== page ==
Atom-thin water layers may lead to faster electric cars

Batteries with water 'tuning' could transfer energy very quickly.

Copyright 2016 Sebastian Blanco / AOL

So many battery breakthroughs focus on longer battery life (and for good reason), but what about the speed of delivering that energy? That's what North Carolina State University researchers want to solve. They've produced a material, crystalline tungsten oxide hydrate, that uses atom-thin water layers to tune electrical charge transfers for speed. When the team uses this material in a pseudocapacitor (which stores energy by transferring charges between electrodes and electrolytes), the result is a battery that theoretically represents the best of two worlds. It has the high energy density you'd expect, but it's also very quick at shuttling ions back and forth. That, in turn, could lead to performance breakthroughs in devices where rapid power is at least as important as raw capacity.

The water layers also help store energy more efficiently, with less waste heat.

NCSU envisions this leading to faster acceleration in electric cars -- imagine electric sedans that could smoke even the fastest conventional supercars, at least in short stints. You could also see higher-performance storage in renewable energy power grids (important for both storing energy and coping with high demand), and thinner batteries in just about any kind of gadgetry.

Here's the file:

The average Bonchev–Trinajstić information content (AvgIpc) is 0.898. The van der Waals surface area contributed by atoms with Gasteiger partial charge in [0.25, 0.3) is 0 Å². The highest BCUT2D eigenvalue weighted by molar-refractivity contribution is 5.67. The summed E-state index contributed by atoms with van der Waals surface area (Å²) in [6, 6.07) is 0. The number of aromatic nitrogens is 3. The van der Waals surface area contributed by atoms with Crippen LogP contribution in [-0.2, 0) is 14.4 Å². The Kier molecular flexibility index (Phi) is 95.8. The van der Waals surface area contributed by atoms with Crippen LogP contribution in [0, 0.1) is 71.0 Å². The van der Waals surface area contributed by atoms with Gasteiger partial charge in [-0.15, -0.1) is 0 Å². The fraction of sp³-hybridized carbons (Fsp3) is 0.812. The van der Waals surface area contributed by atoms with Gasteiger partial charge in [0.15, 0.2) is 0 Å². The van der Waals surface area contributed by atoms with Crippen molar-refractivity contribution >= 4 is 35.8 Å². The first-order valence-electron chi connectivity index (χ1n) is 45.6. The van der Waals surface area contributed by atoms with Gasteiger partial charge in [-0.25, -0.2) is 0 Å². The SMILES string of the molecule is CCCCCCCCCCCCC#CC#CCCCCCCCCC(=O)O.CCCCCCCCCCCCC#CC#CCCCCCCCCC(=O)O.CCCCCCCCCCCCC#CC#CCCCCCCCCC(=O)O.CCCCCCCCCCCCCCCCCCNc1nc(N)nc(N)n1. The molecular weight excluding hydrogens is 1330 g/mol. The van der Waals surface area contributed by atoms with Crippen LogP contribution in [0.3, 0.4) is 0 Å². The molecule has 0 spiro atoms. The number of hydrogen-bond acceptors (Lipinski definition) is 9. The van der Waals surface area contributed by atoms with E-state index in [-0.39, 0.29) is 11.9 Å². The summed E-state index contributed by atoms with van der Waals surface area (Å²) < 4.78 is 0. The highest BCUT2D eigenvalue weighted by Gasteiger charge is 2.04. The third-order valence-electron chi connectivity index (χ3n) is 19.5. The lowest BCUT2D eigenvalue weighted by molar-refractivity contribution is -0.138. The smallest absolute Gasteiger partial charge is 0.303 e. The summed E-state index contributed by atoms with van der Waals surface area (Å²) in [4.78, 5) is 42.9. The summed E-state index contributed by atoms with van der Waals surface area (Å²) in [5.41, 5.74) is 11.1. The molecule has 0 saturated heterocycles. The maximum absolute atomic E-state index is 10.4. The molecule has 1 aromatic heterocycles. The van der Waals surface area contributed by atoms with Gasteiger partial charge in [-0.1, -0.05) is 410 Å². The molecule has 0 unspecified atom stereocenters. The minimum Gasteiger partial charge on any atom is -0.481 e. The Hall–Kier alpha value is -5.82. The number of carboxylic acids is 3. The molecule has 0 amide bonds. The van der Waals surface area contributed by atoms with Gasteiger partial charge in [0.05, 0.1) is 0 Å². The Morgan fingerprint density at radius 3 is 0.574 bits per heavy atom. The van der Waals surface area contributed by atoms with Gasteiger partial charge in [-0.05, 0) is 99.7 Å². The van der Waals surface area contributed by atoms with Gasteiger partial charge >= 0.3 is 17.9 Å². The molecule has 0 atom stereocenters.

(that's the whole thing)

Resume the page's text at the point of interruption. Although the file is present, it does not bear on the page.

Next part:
The tech isn't flawless at this stage. In longer charging periods of about 10 minutes, a regular tungsten oxide actually stored more energy. There's some work to do to avoid compromises, to put it another way. Even so, the technology might be showing up at the right time. EV ranges are becoming good enough that car makers can start devoting more effort to off-the-line acceleration, so you may see more zero-emissions cars that are just as exciting to drive as they are eco-friendly.